Posted by: Bennett Haselton at May 3, 2005 08:17 PM

We have now started into a game I call "Seth, IT'S ALL YOUR FAULT".

The way this game works, is that every item of objective evidence is answered by a personal attack of the form "Seth, IT'S ALL YOUR FAULT".

A Slashdot editor helps you, but not me? - "Seth, IT'S ALL YOUR FAULT".

I win a DMCA exemption, but poor press coverage? - "Seth, IT'S ALL YOUR FAULT".

No publicity for being an expert-witness in a Internet censorship case? - "Seth, IT'S ALL YOUR FAULT".

This game can be played endlessly. Every explanation attributed to a character flaw of mine. Very convenient for the critic.

Do you grasp the structure of the argument reducing to either my work must be unworthy, or I must personally be unworthy? (as in "not surprising" or "excessive complaining"). Do you see how this has no falsifiability, and in fact is exceedingly mean-spirited at heart? (note the dating analogy was my attempt to put things in terms you could relate to, as to looks - my own favorite is the cruelty of the rich who believe the poor don't succeed due to unwillingness to work or bad attitude, so at best they should be lectured on their failings - an approach you are coming uncomfortably close to mimicking, take heed!)

No, it didn't happen by accident. Much worse. It happened because I did so much work under such legal risk, while being extensively attacked, yet (willingly, but never again) letting others take the credit.

I direct you to the following statement (my emphasis):

"That was only the beginning; Seth did tireless and brilliant work
after that to determine what censorware products really blocked. Seth
is one of the heroes of Internet free speech; one of those rare people
who do the work despite the fact that they know they will receive no

In fact, someone wrote:

"From 1995 onward, at a time when Seth could have been using his
technical and programming skills to take home enough money to sleep on
a mattress stuffed with dollar bills, he was instead donating his time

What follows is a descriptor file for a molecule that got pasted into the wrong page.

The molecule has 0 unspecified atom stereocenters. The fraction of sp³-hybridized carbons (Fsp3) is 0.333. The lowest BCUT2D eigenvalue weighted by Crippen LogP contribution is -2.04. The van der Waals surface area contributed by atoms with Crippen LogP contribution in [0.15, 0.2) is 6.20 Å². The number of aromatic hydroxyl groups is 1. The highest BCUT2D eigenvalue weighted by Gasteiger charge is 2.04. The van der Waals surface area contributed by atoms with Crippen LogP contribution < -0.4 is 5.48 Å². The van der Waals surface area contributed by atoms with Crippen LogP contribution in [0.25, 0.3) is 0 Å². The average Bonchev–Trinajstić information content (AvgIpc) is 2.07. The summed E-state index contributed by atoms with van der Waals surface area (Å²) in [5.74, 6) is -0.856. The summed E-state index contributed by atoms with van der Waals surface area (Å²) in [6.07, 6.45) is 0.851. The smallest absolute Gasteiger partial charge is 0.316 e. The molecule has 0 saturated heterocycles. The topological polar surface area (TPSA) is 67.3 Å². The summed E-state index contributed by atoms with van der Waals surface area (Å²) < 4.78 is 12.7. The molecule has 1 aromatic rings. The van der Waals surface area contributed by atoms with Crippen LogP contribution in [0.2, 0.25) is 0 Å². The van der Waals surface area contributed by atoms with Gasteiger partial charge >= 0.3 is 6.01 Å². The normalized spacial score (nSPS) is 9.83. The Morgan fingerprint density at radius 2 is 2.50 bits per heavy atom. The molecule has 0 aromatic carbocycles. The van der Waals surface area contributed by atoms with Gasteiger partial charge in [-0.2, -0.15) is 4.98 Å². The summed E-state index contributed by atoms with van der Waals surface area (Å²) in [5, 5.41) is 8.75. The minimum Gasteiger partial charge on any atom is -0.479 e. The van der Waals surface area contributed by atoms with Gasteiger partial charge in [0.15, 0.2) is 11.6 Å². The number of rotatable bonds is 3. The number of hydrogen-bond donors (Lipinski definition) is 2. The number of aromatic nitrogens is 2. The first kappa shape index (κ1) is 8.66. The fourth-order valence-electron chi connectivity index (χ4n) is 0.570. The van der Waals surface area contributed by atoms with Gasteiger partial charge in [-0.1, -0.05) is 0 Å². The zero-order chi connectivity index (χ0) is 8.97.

o an important project -- and anonymously, for that matter, receiving
no credit for his work

And directly:

"especially considering that he had to remain anonymous while others ... (not to mention Peacefire) took the bulk of the credit."

Yes, exactly: "But any explanation has to take into account the fact that we both started in the same place, and if we're getting different results all these years later, it would have to be due to either the nature of the reports we put out, or something that we did differently over that time period, or both."

Like: "he had to remain anonymous while others ... (not to mention Peacefire) took the bulk of the credit."

That's something we did differently. And, in retrospect, I regret it in the extreme.

Bennett, frankly, on a moral level, you should be ashamed of yourself. You benefited enormously in part from work I did. I got extensive attacks and the life-long enmity of a powerful lawyer. You got publicity and reputation. That was a crucial difference.

That's the answer, in short - a big difference is that for a long time, I got no credit, and you got more credit than, bluntly, you deserved.

You will never, ever, incorporate this into your worldview, because it's just too easy to play the fault-finding game, than to admit you benefitted at my cost.

The next stage in the game, is to say that my position is more evidence of my flaws, because I will not agree to your self-serving view of history.

Once again, the reason this is at the level of evolution vs. creationism, is that there exists no reasonable, practical, conditions under which you will ever admit being in the wrong here.

Posted by: Seth Finkelstein at May 3, 2005 09:05 PM

[Note to other readers - yes, I am bitter over it, I freely admit it. However, if you had spent years laboring anonymously, while others got much of the credit, well, wouldn't you be a little unhappy with such a person if they then started writing publicly that your subsequent work was unworthy and deserved its obscurity, and attributing your lack of future success to character flaws?]

Posted by: Seth Finkelstein at May 3, 2005 09:20 PM

To address some points one at a time:

1) All of Peacefire's work which resulted in any significant press coverage was the result of work I had done and not taking credit for anything of yours. For the list-decryptors that we published, I worked out the decryptions myself (there was once instance where I vaguely remember someone relayed a *hint* from you about how to break *one* of the encrypted lists, but that hardly constitutes "the bulk of our work"), and most of our press resulted from activities other than the list-decryptors, such as calling attention to lists of blocked sites:
or new angles like the Bait And Switch experiment:
And of course the Circumventor software on our site, which you could have written just as easily (in fact it probably would have been easier for you).

Where is it that you think that I "benefited enormously in part from work that you did"?